Moreover, the character of globalization probably will change just as capitalism changed over the course of the 19th and 20th centuries. While today�s most advanced nations�especially the United States�will remain important forces driving capital, technology and goods, globalization is likely to take on much more of a �non-Western face� over the next 15 years.
Currently, about two-thirds of the world�s population live in countries that are connected to the global economy. Even by 2020, however, the benefits of globalization won�t be global. Over the next 15 years, gaps will widen between those countries benefiting from globalization�economically, technologically, and socially�and those underdeveloped nations or pockets within nations that are left behind. Indeed, we see the next 15 years as a period in which the perceptions of the contradictions and uncertainties of a globalized world come even more to the fore than is the case today.
An Expanding and Integrating Global Economy
The process of globalization, powerful as it is, could be substantially slowed or even stopped. Short of a major global conflict, which we regard as improbable, another large-scale development that we believe could stop globalization would be a pandemic. However, other catastrophic developments, such as terrorist attacks, could slow its speed.
Some experts believe it is only a matter of time before a new pandemic appears, such as the 1918�1919 influenza virus that killed an estimated 20 million worldwide. Such a pandemic in megacities of the developing world with poor health-care systems�in Sub-Saharan Africa, China, India, Bangladesh or Pakistan�would be devastating and could spread rapidly throughout the world. Globalization would be endangered if the death toll rose into the millions in several major countries and the spread of the disease put a halt to global travel and trade during an extended period, prompting governments to expend enormous resources on overwhelmed health sectors. On the positive side of the ledger, the response to SARS showed that international surveillance and control mechanisms are becoming more adept at containing diseases, and new developments in biotechnologies hold the promise of continued improvement.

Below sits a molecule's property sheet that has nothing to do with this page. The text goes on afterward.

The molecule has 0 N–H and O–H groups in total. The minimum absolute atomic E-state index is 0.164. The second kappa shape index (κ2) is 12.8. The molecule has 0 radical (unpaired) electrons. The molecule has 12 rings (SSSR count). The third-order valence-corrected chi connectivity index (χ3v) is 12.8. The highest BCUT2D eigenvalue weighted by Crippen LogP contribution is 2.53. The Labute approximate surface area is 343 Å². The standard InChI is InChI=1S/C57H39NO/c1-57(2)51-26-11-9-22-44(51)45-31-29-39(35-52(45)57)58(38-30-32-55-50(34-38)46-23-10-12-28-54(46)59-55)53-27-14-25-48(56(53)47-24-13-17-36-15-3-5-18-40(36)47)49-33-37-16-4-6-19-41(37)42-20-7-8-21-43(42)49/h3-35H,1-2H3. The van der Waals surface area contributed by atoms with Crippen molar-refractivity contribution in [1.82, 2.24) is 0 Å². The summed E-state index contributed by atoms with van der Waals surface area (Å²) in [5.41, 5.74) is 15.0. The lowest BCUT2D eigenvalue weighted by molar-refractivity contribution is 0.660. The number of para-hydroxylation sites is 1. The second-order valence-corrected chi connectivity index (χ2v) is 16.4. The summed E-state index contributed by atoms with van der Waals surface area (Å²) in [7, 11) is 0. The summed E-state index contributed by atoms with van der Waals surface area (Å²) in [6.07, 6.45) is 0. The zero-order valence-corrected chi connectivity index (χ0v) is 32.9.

A slow-down could result from a pervasive sense of economic and physical insecurity that led governments to put controls on the flow of capital, goods, people, and technology that stalled economic growth. Such a situation could come about in response to terrorist attacks killing tens or even hundreds of thousands in several US cities or in Europe or to widespread cyber attacks on information technology. Border controls and restrictions on technology exchanges would increase economic transaction costs and hinder innovation and economic growth. Other developments that could stimulate similar restrictive policies include a popular backlash against globalization prompted, perhaps, by white collar rejection of outsourcing in the wealthy countries and/or resistance in poor countries whose peoples saw themselves as victims of globalization.
Most forecasts to 2020 and beyond continue to show higher annual growth for developing countries than for high-income ones. Countries such as China and India will be in a position to achieve higher economic growth than Europe and Japan, whose aging work forces may inhibit their growth. Given its enormous population�and assuming a reasonable degree of real currency appreciation�the dollar value of China�s gross national product (GNP) may be the second largest in the world by 2020. For similar reasons, the value of India�s output could match that of a large European country. The economies of other developing countries, such as Brazil and Indonesia, could surpass all but the largest European economies by 2020. 
Continued Economic Turbulence. Sustained high-growth rates have historical precedents. China already has had about two decades of 7 percent and higher growth rates, and Japan, South Korea, and Taiwan have managed in the past to achieve annual rates averaging around 10 percent for a long period.
Fast-developing countries have historically suffered sudden setbacks, however, and economic turbulence is increasingly likely to spill over and upset broader international relations. Many emerging markets�such as Mexico in the mid-1990s and Asian countries in the late 1990s�suffered negative effects from the abrupt reversals of capital movements, and China and India may encounter similar problems. The scale of the potential reversals would be unprecedented, and it is unclear whether current international financial mechanisms would be in a position to forestall wider economic disruption.